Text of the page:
Hey how was brunch? the husband said. He closed the door behind himself. The latch clicked. The city, outside.
The wife had a broom in one hand and a plastic pan of dust and sheddings in the other. She stepped on the pedal of the trashcan and opened its lid. She banged the pan side against the cans lip. The gray and black clouds of waste slid out of sight.
Hey babe, she said. It was okay. She yawned. We had crepes at this new place in downtown San Jose. Harriets thinking about leaving her job to start her own org. Whereve you been? Wooing some topsecret client to the gallery? I havent seen you in three days.
He told her about the Mistake. The Great Fake.
She washed her hands quickly and turned off the radio. She asked him How When Why WhatNext. She seemed to understand everything immediately, as always. Everything except that he had betrayed her. The husbands silence about what hed seen in that other kitchen, earlier, betrayed the wife even now.
She said, How could you have known?
She said, They cant blame you.
She said, We can get through this.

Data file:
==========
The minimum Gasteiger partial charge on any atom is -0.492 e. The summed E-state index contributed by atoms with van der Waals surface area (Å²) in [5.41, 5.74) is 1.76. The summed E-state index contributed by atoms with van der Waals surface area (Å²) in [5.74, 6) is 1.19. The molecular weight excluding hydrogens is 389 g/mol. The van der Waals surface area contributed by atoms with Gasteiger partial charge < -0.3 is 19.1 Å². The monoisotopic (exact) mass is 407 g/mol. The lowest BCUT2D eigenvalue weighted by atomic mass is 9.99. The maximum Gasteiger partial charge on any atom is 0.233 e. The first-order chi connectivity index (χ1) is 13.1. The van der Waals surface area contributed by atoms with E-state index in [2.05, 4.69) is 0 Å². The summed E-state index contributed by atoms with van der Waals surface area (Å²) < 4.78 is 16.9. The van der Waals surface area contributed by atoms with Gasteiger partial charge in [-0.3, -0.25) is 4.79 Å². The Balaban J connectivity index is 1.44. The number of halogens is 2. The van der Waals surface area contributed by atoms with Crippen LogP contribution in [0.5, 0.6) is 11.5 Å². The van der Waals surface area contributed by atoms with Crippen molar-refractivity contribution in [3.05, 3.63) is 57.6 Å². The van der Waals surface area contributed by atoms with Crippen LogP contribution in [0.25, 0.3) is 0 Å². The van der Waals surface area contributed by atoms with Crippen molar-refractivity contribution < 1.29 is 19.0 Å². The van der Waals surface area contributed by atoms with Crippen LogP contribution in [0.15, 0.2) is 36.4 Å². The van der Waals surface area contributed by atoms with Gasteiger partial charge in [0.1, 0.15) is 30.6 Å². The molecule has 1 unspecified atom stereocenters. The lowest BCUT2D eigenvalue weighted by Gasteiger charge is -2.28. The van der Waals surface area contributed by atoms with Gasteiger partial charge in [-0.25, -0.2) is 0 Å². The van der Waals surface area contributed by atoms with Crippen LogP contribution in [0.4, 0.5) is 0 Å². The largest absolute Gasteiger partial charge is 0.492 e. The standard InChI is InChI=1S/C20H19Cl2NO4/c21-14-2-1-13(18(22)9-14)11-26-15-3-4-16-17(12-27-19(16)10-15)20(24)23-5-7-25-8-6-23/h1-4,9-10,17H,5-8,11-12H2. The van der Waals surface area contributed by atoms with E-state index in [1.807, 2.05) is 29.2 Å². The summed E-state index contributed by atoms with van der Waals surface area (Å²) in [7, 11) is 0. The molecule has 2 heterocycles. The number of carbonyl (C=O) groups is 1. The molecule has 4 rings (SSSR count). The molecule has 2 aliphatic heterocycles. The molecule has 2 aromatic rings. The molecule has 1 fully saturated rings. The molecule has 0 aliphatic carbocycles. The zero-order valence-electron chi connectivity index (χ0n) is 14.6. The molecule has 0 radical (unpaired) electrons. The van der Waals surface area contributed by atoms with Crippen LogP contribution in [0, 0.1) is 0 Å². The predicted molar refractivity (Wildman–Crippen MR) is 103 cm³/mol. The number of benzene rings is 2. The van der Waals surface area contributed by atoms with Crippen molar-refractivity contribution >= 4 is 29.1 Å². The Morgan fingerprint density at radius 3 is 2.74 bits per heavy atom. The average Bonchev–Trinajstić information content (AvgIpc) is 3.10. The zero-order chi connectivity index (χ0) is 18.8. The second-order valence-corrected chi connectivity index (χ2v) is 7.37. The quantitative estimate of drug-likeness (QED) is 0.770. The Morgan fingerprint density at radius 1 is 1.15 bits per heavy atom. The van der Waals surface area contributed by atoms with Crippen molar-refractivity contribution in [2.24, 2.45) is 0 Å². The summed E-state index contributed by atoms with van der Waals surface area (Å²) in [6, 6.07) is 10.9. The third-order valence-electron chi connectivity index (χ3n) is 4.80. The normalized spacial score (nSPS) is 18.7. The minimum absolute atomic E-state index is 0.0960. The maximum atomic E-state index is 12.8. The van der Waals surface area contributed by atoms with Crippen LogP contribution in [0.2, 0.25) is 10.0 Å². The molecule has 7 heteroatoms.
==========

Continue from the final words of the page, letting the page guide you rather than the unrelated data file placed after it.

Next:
He said, I know.
They came together then and held each other. Her body could have been anyones. The change in him, so sudden—and so unlike him—could not be undone. His name was Apostate now and no search for faith could bring him to god again.
The wife turned the radio on again and continued cleaning.
The husband remembered the full hamper in the bedroom closet and said, I think Ill do some laundry.
He dug his arms into the bin of stalesmelling fabrics, pulled and dropped a pile of clothes onto the floor. He sorted them with one hand—lights on the right, darks on the left. He looked at a dark gray pair of yoga pants (hers) for a long time before putting it on the left pile.
Dinner was pasta and clamsauce, his favorite asachild. The husbands mother had given the wife the recipe on their first trip to his hometown after their engagement. The smell of the clamshells wine herbs and cream steaming together on the stove. Clam season on the island.
As he Went inside her that night he felt the usual bliss and a new emptiness. He turned over onto cool bedsheets the color of a scaled fish.
He remembered shopping for bedsheets. Hot outside, over eighty. Wearing shorts, wanting icecream, theyd argued about colors threadcount and price, both teasing the other for not being able to decide on a simple thing as bedsheets.
So is Mel White even gay? the wife asked.
I cant remember anymore, the husband said. I think we might have confirmed not, but I honestly cant remember.
Sunday was eggs coffee newspaper emails slicepizza parkrun sushiwithfriends rentedmovie sleep.
Work was some but small comfort. The husband hated the offices smell of wetpaint and spicedbeans. Hated being interrupted. Hated being ignored. Sometimes he went to the bathroom to the furthest stall and sat, notcertain he would be able to go out again.